It demonstrates the inventiveness of the tongue in how it exists as a ‘proper’ dialect along with its offending but amusing cousin, slang. Her informative discussion of the origins of linguistic appellations in English answers how frequently used terms that are erroneous in their usage become an everyday staple. Her interview on why she decided to write the book after being inspired by the general public is accessible here.
She describes her favourite word which has since expired in use as velleity: it means “a mere wish, unaccompanied by an effort to obtain it.” I think my favourite words belonging to the English lexicon are foreign words that become part and parcel of permanent use. What sort of uncommon expressions do you favour?
It has been a while since I’ve submitted a book review. So I have now decided it is finally time to address this inadequacy given my future aspirations of becoming an editor. The last book I read which is to be reviewed is titled The String of Pearls, the Wordsworth Classics edition. You might be familiar with it in the form of a musical produced by Tim Burton. I’m of course talking about Sweeney Todd: The Demon Barber of Fleet Street.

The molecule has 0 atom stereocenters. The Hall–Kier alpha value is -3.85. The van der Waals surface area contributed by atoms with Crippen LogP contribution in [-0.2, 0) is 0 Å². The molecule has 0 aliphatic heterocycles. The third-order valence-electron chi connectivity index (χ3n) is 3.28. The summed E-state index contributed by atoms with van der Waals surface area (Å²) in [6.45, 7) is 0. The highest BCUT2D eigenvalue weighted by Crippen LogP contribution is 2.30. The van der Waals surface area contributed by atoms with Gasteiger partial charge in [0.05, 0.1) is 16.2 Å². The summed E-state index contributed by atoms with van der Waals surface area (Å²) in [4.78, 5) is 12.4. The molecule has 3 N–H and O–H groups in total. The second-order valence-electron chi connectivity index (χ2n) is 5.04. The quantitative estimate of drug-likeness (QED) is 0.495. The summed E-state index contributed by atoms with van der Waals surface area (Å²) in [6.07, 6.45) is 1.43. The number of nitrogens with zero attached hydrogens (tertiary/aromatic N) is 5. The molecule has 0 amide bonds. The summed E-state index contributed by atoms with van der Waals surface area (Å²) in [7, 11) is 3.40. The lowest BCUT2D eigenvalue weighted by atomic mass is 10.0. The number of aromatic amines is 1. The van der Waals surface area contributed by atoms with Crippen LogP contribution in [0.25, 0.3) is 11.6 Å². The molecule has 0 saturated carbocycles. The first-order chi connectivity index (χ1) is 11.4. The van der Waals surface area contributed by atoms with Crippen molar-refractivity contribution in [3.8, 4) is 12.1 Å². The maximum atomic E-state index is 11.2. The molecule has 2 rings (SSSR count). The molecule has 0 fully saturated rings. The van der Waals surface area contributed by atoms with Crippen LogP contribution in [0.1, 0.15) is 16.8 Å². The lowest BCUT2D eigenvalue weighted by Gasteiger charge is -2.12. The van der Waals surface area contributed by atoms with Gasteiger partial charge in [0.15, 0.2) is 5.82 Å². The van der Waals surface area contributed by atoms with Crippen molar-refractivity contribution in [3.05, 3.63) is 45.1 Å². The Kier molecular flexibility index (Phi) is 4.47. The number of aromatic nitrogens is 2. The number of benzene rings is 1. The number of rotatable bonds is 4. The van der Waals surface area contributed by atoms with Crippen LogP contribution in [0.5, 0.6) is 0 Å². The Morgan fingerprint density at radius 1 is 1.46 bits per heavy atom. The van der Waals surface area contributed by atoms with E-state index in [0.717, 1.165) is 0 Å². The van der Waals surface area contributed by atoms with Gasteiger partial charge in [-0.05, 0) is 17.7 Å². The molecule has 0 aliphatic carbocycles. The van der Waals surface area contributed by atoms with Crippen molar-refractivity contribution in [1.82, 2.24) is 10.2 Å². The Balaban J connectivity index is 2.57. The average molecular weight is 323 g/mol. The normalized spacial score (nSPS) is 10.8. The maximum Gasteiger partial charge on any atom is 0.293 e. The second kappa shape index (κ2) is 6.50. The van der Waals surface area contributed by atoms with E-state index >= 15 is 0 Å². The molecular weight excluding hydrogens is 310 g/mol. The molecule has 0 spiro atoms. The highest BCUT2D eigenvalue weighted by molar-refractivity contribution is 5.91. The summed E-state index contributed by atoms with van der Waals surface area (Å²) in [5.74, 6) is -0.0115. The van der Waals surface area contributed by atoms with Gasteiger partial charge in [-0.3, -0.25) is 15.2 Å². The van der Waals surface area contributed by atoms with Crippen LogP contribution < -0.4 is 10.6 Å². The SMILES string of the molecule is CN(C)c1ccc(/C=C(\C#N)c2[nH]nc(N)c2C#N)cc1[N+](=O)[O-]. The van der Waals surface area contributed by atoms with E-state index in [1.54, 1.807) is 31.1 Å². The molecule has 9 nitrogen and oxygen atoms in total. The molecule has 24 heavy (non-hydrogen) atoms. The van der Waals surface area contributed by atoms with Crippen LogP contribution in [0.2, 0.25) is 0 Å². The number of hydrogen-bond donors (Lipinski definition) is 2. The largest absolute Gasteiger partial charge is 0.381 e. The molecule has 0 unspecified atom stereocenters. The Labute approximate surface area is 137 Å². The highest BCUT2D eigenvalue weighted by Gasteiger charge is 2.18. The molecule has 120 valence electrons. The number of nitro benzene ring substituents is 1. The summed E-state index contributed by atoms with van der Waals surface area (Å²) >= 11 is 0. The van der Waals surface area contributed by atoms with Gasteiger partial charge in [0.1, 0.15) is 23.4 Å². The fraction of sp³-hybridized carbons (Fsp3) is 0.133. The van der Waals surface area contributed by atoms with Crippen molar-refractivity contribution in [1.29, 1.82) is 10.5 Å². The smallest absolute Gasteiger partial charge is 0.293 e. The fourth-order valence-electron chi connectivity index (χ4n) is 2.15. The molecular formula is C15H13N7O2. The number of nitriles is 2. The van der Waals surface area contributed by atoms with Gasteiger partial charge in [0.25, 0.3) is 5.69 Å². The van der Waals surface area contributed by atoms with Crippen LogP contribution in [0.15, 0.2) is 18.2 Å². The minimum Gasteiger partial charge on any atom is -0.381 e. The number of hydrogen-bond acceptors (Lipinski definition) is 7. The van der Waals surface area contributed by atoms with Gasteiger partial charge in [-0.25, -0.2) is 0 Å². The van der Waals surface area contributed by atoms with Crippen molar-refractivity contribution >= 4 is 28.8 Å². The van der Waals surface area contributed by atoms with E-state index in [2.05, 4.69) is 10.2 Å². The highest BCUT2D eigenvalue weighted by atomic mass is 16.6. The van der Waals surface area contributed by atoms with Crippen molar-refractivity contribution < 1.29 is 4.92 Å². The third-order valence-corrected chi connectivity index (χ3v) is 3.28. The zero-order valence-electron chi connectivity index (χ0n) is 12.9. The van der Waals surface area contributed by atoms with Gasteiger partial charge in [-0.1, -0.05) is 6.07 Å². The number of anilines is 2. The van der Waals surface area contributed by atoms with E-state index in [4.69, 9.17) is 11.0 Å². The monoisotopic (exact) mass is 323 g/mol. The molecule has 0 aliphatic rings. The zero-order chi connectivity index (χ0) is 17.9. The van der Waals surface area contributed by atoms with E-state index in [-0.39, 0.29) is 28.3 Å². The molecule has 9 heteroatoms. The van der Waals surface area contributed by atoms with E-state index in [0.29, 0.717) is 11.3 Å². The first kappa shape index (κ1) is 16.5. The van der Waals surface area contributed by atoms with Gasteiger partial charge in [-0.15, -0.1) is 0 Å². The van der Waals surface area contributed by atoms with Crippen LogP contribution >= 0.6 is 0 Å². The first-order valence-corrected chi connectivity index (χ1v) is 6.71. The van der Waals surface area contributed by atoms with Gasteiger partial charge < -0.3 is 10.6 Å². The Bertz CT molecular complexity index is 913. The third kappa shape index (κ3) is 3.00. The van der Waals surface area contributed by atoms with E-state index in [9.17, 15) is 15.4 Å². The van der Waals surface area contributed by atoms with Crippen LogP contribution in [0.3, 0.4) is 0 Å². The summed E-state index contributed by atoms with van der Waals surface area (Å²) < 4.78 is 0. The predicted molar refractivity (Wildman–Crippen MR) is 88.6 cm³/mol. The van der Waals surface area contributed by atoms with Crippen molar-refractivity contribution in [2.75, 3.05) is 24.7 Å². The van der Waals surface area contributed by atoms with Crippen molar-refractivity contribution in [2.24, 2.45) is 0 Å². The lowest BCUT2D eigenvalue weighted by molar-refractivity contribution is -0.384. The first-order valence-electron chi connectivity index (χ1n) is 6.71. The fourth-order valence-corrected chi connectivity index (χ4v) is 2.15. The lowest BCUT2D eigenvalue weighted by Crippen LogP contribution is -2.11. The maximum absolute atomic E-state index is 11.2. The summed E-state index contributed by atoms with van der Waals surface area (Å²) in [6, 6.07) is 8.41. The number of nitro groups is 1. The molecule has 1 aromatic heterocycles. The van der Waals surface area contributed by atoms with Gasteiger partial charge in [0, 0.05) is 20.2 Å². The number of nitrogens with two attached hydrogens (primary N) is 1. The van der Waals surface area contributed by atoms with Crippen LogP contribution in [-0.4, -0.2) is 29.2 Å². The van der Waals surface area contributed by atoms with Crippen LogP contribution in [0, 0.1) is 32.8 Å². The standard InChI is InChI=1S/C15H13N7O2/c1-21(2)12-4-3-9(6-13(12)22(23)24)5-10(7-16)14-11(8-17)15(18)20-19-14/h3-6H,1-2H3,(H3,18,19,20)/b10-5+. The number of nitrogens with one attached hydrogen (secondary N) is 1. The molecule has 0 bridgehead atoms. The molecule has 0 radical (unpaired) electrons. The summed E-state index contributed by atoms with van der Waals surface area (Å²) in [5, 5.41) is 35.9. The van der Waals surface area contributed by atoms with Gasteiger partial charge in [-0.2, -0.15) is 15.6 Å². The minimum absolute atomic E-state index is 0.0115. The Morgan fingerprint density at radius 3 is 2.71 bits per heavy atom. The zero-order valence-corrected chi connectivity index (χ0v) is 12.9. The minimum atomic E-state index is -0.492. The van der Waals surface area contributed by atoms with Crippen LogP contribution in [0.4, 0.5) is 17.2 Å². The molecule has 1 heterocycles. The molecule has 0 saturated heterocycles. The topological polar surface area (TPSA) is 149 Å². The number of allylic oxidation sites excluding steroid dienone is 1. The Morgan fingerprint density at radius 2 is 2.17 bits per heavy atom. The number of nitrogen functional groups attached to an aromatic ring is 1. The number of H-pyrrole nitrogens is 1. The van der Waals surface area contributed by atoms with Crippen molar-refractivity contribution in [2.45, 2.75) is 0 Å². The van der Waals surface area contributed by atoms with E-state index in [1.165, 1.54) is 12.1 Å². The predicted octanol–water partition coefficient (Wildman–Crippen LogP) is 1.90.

The story originally appeared as a penny dreadful in The People’s Periodical and Family Library which was edited by Edward Lloyd as a series and was given the epithet The String of Pearls: A Romance. Although published as long ago as 1846, the tale still feels macabre despite the present standards of desensitisation to acts of violence because it touches on a topic that still has not eluded its taboo status. It is commonly thought the tale was co-written by James Malcolm Rymer and Thomas Peckett Prest.